Also Worth Chatting About. Kendall Marshall Suffers Broken Wrist for #1 Seed North Carolina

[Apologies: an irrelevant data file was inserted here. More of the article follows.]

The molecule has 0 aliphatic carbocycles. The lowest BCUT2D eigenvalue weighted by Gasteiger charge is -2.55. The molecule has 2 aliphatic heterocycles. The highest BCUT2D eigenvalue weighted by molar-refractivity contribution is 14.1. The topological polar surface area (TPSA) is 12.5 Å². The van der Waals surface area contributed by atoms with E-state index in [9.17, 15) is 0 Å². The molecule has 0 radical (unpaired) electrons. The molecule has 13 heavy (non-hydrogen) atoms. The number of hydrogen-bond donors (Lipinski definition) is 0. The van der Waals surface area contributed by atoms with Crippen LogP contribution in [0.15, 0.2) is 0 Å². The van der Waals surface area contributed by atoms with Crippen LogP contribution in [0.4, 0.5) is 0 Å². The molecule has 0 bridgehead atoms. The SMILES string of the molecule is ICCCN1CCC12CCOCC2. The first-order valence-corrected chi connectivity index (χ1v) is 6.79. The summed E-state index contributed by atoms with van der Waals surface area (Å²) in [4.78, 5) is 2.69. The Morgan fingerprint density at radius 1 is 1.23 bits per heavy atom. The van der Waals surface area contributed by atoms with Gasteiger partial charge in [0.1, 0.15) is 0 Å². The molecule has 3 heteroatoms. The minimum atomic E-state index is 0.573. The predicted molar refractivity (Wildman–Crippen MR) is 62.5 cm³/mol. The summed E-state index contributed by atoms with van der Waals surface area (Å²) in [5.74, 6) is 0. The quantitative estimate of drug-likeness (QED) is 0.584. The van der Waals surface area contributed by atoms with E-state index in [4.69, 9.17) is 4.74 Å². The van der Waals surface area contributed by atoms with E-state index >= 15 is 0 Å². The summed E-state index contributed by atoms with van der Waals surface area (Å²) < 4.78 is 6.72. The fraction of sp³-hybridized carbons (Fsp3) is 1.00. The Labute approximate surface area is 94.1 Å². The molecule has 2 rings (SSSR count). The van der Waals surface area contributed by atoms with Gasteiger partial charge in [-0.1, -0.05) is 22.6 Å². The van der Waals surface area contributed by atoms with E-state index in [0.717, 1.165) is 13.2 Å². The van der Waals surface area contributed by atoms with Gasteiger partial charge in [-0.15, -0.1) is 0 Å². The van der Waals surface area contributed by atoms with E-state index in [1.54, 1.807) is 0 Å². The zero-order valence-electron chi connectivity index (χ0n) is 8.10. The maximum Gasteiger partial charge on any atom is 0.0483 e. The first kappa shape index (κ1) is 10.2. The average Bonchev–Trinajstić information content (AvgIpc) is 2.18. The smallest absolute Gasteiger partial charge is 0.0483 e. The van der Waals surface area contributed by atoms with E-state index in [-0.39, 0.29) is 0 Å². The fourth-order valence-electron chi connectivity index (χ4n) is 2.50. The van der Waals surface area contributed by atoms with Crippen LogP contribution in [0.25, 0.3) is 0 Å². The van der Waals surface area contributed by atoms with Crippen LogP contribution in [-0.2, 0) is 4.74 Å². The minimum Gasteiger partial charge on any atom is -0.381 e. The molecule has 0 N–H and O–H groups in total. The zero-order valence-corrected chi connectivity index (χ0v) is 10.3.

The single biggest storyline from the past weekend was not anything that happened in the box score or even in between the lines on the court. But when North Carolina’s star point guard and the nation’s leader in assists, Kendall Marshall, got fouled and pushed on a layup and landed on his right wrist in the out-of-bounds baseline, the entire dynamic of this NCAA Tournament changed. Marshall suffered a fractured wrist on this play with 10:55 remaining in the second half of Carolina’s game against #8 seed Creighton. Marshall continued to play in this game for a few minutes and wasn’t immediately in so much pain that he had to leave. It’s also an injury to his non-shooting hand, so it could have been worse. In addition, the sophomore is set for surgery on Monday which will leave him in a position to play shortly thereafter if he is able to tolerate the pain. Unfortunately, it’s a huge long shot to think that Marshall will be back and effective going forward. The injury he suffered usually requires three-plus weeks of a cast and rest, and even bracing the hand and tolerating pain to play will make for a huge liability on the floor. Already a weak defender, Marshall would be even less effective on that end and he would surely be forced to his right hand on offense by opposing teams. There’s just as strong of a chance that he’d be a detriment to UNC by being on the court than he would be a benefit, depending on the true impact of the injury. As things stand, Carolina needs to start preparing for a Championship run without its point guard, leaving that position to be filled by either unused backup Stilman White (4.2 minutes per game) or by a player like P.J. Hairston or Harrison Barnes in some sort of point-forward role. One of the most irreplaceable players in the country, Marshall’s injury leaves a giant question mark surrounding the Tar Heels’ title hopes.